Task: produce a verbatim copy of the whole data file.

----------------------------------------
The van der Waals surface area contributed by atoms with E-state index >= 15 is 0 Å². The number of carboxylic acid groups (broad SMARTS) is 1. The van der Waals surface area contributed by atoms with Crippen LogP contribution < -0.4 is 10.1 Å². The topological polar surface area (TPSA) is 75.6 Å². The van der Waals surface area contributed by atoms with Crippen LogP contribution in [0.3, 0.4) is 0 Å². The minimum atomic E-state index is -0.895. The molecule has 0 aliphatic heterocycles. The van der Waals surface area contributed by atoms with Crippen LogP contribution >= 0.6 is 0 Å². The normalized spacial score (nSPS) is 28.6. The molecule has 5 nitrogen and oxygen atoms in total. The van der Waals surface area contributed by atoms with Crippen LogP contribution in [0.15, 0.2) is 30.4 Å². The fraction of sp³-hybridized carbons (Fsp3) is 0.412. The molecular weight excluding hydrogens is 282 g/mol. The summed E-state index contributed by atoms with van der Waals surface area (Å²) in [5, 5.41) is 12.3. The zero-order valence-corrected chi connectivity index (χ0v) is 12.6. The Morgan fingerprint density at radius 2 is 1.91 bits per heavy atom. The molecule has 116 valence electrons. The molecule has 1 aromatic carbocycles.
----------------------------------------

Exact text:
The van der Waals surface area contributed by atoms with E-state index >= 15 is 0 Å². The number of carboxylic acid groups (broad SMARTS) is 1. The van der Waals surface area contributed by atoms with Crippen LogP contribution < -0.4 is 10.1 Å². The topological polar surface area (TPSA) is 75.6 Å². The van der Waals surface area contributed by atoms with Crippen LogP contribution in [0.3, 0.4) is 0 Å². The minimum atomic E-state index is -0.895. The molecule has 0 aliphatic heterocycles. The van der Waals surface area contributed by atoms with Crippen LogP contribution >= 0.6 is 0 Å². The normalized spacial score (nSPS) is 28.6. The molecule has 5 nitrogen and oxygen atoms in total. The van der Waals surface area contributed by atoms with Crippen LogP contribution in [0.15, 0.2) is 30.4 Å². The fraction of sp³-hybridized carbons (Fsp3) is 0.412. The molecular weight excluding hydrogens is 282 g/mol. The summed E-state index contributed by atoms with van der Waals surface area (Å²) in [5, 5.41) is 12.3. The zero-order valence-corrected chi connectivity index (χ0v) is 12.6. The Morgan fingerprint density at radius 2 is 1.91 bits per heavy atom. The molecule has 116 valence electrons. The molecule has 1 aromatic carbocycles.